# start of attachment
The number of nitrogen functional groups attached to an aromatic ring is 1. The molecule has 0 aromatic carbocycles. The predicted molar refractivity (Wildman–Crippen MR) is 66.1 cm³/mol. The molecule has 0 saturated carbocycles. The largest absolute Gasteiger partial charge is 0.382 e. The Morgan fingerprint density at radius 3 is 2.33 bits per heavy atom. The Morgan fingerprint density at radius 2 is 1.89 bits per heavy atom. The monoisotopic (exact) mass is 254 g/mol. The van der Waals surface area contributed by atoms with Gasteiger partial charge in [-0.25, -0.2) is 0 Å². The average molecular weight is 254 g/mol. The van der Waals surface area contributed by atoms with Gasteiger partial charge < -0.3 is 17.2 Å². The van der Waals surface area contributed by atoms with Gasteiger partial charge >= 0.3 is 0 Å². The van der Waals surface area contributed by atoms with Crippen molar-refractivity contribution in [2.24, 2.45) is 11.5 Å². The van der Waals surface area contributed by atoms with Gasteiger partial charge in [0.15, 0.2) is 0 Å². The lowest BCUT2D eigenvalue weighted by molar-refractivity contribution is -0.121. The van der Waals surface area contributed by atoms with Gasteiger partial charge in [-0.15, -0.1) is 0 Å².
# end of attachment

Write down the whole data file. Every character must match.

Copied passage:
The number of nitrogen functional groups attached to an aromatic ring is 1. The molecule has 0 aromatic carbocycles. The predicted molar refractivity (Wildman–Crippen MR) is 66.1 cm³/mol. The molecule has 0 saturated carbocycles. The largest absolute Gasteiger partial charge is 0.382 e. The Morgan fingerprint density at radius 3 is 2.33 bits per heavy atom. The Morgan fingerprint density at radius 2 is 1.89 bits per heavy atom. The monoisotopic (exact) mass is 254 g/mol. The van der Waals surface area contributed by atoms with Gasteiger partial charge in [-0.25, -0.2) is 0 Å². The average molecular weight is 254 g/mol. The van der Waals surface area contributed by atoms with Gasteiger partial charge < -0.3 is 17.2 Å². The van der Waals surface area contributed by atoms with Gasteiger partial charge >= 0.3 is 0 Å². The van der Waals surface area contributed by atoms with Crippen molar-refractivity contribution in [2.24, 2.45) is 11.5 Å². The van der Waals surface area contributed by atoms with Gasteiger partial charge in [0.15, 0.2) is 0 Å². The lowest BCUT2D eigenvalue weighted by molar-refractivity contribution is -0.121. The van der Waals surface area contributed by atoms with Gasteiger partial charge in [-0.15, -0.1) is 0 Å².